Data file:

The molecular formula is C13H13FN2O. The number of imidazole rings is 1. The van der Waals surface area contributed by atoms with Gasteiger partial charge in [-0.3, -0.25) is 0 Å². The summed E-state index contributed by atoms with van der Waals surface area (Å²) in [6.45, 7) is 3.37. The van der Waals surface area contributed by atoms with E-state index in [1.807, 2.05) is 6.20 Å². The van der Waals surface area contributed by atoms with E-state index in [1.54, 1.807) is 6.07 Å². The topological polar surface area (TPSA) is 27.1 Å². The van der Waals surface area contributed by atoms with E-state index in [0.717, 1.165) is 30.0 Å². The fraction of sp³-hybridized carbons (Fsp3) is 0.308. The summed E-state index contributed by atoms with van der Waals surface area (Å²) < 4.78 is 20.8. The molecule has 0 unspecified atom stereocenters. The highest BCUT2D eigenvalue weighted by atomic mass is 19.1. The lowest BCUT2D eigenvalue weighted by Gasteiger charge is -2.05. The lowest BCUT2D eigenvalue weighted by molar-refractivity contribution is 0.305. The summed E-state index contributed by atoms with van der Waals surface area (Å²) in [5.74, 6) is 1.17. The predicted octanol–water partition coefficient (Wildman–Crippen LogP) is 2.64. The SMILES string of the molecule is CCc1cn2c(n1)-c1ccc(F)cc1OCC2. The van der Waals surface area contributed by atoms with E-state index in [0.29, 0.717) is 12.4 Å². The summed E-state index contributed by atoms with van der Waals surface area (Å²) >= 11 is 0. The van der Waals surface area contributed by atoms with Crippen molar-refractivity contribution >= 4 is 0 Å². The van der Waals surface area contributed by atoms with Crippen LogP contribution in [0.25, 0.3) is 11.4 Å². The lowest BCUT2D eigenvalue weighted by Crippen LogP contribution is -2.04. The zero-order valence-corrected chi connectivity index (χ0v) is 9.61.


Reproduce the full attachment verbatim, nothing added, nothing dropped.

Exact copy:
The molecular formula is C13H13FN2O. The number of imidazole rings is 1. The van der Waals surface area contributed by atoms with Gasteiger partial charge in [-0.3, -0.25) is 0 Å². The summed E-state index contributed by atoms with van der Waals surface area (Å²) in [6.45, 7) is 3.37. The van der Waals surface area contributed by atoms with E-state index in [1.807, 2.05) is 6.20 Å². The van der Waals surface area contributed by atoms with E-state index in [1.54, 1.807) is 6.07 Å². The topological polar surface area (TPSA) is 27.1 Å². The van der Waals surface area contributed by atoms with E-state index in [0.717, 1.165) is 30.0 Å². The fraction of sp³-hybridized carbons (Fsp3) is 0.308. The summed E-state index contributed by atoms with van der Waals surface area (Å²) < 4.78 is 20.8. The molecule has 0 unspecified atom stereocenters. The highest BCUT2D eigenvalue weighted by atomic mass is 19.1. The lowest BCUT2D eigenvalue weighted by Gasteiger charge is -2.05. The lowest BCUT2D eigenvalue weighted by molar-refractivity contribution is 0.305. The summed E-state index contributed by atoms with van der Waals surface area (Å²) in [5.74, 6) is 1.17. The predicted octanol–water partition coefficient (Wildman–Crippen LogP) is 2.64. The SMILES string of the molecule is CCc1cn2c(n1)-c1ccc(F)cc1OCC2. The van der Waals surface area contributed by atoms with E-state index in [0.29, 0.717) is 12.4 Å². The summed E-state index contributed by atoms with van der Waals surface area (Å²) >= 11 is 0. The van der Waals surface area contributed by atoms with Crippen molar-refractivity contribution >= 4 is 0 Å². The van der Waals surface area contributed by atoms with Crippen LogP contribution in [0.25, 0.3) is 11.4 Å². The lowest BCUT2D eigenvalue weighted by Crippen LogP contribution is -2.04. The zero-order valence-corrected chi connectivity index (χ0v) is 9.61.